The Power of Nearness

Written by Sven Eberlein

Any fool can make things bigger, more complex, and more violent. It takes a touch of genius — and a lot of courage — to move in the opposite direction.
– Albert Einstein

City planners aren’t usually on the list of people we associate with paradigm-shifting embers of wisdom. Spiritual leaders, artists, and philosophers — yes — they have sparked our collective imagination and shaped the course of society throughout history. While Be the change you wish to see in the world and I have a Dream will forever be guiding lights in our journey through a complex and often confusing world, it’s clear that each generation brings with it the need for new symbols and archetypes in response to the struggles of its time.

It was at last month’s Ecocity World Summit in Istanbul that I thought I’d heard a concept expressed that reflects and encompasses so much of the millennial Zeitgeist, as a theme to embrace as well as aspire to: The Power of Nearness

It’s slowly but surely seeping into our collective consciousness that the road to reversing climate change leads through cities. Cities cover less than 1% of the earth’s surface but are responsible for up to 75% of the world’s greenhouse gas emissions. With almost 60% of the world’s population and growing living in cities it is high time to inspire new story lines that shift our attention to the built environment.

While Ecocity 2009 presented a wide range of nuts and bolts programs and strategies by planners and policy makers from around the world, the most hopeful moments came whenever speakers were able to connect their planning ideas not only with why it’s so important to rethink our cities but to the idea that high density living is about more than just reducing carbon: If designed right, cities can connect us back to nature, to each other, to our shared humanity.

For three days I was busy listening to speakers, facilitating breakout sessions, and interviewing visionaries. After reading through my notes and listening to my transcripts I realized there’s no way I could do justice to all the compelling voices and ideas espoused at the conference in one diary. Instead, I’ll be sprinkling this smorgasbord of urban foresight from Istanbul throughout various posts in the coming weeks and months. But what better way to start than with Brent Toderian, Director of Planning for the City of Vancouver, Canada, who not only gave us a great unifying theme to wrap our minds around but showed how to transform a strong vision into bold and concrete action.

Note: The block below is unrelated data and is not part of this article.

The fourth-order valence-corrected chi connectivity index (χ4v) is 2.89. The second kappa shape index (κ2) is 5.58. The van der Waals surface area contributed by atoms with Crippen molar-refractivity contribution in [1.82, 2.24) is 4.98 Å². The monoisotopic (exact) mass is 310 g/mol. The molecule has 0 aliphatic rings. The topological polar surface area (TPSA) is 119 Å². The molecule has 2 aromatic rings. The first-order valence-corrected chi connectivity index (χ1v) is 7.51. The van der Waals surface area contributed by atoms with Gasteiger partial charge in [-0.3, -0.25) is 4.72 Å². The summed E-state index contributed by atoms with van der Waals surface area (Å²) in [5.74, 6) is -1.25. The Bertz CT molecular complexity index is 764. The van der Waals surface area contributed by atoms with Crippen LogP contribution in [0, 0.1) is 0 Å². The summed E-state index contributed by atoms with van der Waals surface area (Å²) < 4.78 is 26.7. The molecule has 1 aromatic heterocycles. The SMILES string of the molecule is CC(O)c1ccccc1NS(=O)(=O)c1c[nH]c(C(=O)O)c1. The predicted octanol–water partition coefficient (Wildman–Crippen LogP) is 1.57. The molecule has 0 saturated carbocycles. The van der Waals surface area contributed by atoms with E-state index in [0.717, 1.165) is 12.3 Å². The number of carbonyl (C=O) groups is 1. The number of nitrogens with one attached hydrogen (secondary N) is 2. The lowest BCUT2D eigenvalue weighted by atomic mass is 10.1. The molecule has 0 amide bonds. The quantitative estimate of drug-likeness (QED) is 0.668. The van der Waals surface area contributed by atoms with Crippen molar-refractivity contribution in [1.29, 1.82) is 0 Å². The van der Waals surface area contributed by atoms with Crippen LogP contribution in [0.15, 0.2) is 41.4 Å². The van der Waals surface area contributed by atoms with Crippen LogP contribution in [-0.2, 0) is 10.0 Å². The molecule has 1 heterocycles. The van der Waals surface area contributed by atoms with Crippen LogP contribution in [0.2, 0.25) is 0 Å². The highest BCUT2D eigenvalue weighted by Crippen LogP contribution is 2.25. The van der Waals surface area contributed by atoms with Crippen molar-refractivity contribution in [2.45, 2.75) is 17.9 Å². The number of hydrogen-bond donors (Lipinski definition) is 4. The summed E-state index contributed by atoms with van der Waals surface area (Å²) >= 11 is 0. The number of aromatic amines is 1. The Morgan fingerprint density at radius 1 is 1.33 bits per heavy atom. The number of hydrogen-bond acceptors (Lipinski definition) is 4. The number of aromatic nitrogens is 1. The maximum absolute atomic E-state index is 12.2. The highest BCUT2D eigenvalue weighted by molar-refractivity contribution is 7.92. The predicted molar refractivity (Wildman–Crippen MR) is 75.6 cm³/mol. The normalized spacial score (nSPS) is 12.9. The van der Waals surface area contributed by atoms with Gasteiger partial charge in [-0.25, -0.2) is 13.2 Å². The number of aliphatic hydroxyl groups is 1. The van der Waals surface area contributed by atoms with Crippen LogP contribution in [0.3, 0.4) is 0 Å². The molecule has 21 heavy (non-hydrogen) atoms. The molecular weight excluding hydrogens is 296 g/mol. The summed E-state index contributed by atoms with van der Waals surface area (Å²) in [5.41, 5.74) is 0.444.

Brent Toderian knows about the power of bold thinking and changing conventional wisdom as he’s been instrumental in implementing the Vancouver EcoDensity initiative recently adopted by his city. EcoDensity is a Charter that commits the City of Vancouver and its citizens to address change more proactively and adapt the city and its way of life to meet the challenges we all face. Based on the premise that strategically located, sustainably designed density can reduce the city’s ecological footprint while making Vancouver more livable and affordable, Toderian said that they are now reviewing every existing rule in their planning department in order to identify possible carbon reductions.

This theme resonated so strongly with me because it compresses the complexity of the global ecological crisis into one powerful truth: There’s nothing to fear from living closer to one another; just the opposite — we can and will gain from it. It’s like the Yes We Can of climate change, impressing upon people that cities don’t have to be the drab and noisy concrete jungles branded into our collective consciousness from a century of unimaginative city planning. It is up to a new generation of planners and architects to change this prevailing perception by showing that healthy cities are living, breathing ecosystems. Inverting the transportation pyramid as we currently know it is the structural cornerstone for creating that mental shift, and Mr. Toderian laid it out in very simple terms.